Date of Award:
Doctor of Philosophy (PhD)
Ivan G. Palmblad
Ivan G. Palmblad
Frank B. Salisbury
Keith L. Dixon
Mimulus guttatus populations in Yellowstone Park were studied in relation to their thermal habitat. Thermal areas have an extra-solar heat source, and are not snow covered in winter. Snow depth on adjacent non thermal soils may exceed 1 meter. The hypothesis that these populations have formed a distinct high temperature tolerant race was tested.
Thermal populations form two categories, based on habitat type: plants on sinter and plants in boggy areas. Plants growing on sinter are dwarfed, with an average height of 5.6 ±. 2.2 cm. They are facultative annuals which germinate in the fall, overwinter as rosettes, and flower the following spring. Plants in boggy areas average 27.7 ±. 4.3 cm in height, are perennials which colonize open areas by vegetative reproduction, and which also overwinter as rosettes. Plants removed from sinter and placed in conditions with ample water assume the morphological characteristics and perennial habit of plants from boggy sites. Summer leaf temperatures of healthy plants in thermal areas seldom exceed 36 C, but root temperatures may reach 40 - 45 C. The upper limit of root temperature in the field is about 45 C. Winter leaf temperatures ranged from 5 - 20 C and root temperatures from 10 - 29 C.
Seeds from thermal populations, germinated at four temperature combinations, show a negative correlation between germination success and increasing temperature of treatment. Germination was optimal at 10/5 C (day/night temperatures). In the laboratory, seed was obtained from artificial cross-pollination between Mimulus populations growing on sinter and in boggy areas. At 2 0/10 C germination success varied among populations from 62% to 81%. Seed from crosses between plants of thermal and nonthermal populations had germination success from 92% to 100% , varying with population.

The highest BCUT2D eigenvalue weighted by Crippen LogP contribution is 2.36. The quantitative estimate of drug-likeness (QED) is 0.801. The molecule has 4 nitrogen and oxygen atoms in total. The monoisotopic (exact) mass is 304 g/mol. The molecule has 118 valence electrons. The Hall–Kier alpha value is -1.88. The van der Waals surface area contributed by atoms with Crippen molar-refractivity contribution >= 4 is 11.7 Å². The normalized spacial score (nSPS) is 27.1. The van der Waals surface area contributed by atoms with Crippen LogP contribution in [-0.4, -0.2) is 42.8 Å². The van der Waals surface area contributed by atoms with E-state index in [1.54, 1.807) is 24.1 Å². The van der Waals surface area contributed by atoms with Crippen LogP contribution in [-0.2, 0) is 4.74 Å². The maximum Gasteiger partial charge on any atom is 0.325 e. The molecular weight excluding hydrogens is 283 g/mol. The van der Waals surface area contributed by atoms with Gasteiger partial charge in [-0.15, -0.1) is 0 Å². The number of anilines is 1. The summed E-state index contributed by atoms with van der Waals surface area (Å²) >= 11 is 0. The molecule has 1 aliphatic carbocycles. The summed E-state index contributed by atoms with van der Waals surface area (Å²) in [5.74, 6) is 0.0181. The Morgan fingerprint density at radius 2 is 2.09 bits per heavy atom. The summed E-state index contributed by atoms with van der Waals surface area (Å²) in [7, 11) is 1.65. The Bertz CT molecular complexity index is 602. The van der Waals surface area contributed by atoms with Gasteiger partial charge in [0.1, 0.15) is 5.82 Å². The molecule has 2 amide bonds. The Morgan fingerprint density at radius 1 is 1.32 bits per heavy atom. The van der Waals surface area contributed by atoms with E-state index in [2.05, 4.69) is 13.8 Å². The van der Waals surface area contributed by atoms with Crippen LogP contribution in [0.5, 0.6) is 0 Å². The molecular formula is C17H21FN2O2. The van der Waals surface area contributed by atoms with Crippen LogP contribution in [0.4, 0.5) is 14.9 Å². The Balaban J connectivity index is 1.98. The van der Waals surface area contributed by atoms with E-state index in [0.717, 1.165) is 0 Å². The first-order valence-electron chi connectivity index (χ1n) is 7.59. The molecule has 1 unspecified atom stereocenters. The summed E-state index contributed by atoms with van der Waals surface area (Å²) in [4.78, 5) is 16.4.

Photosynthesis rates for nonthermal Mimulus at 8, 25, and 35 C showed a maximum at 25 C. Plants grown at low temperatures, but pretreated for 24 hours at 25 C had higher photosynthetic rates at 25 C and 35 C than plants pretreated at 10 C, indicating an ability to adapt quickly to temperature changes.
Plants from the thermal areas do not have high leaf temperatures, nor do they exhibit tolerance to high temperatures during germination or during photosynthesis. No significant reproductive barriers were found between thermal and nonthermal populations; the only criteria examined were seed set of cross-pollinated plants and germinability of the F1 seed. It is concluded that Mimulus guttatus in the Yellowstone thermal areas is probably not a high-temperature tolerant race. Its success in high temperature areas is derived from the ability to utilize more than one life cycle and growth form strategy in response to stress.
Rice, Barbara, "Biology of Mimulus guttatus in Thermal Areas in Yellowstone National Park, Wyoming" (1973). All Graduate Theses and Dissertations. 8372.
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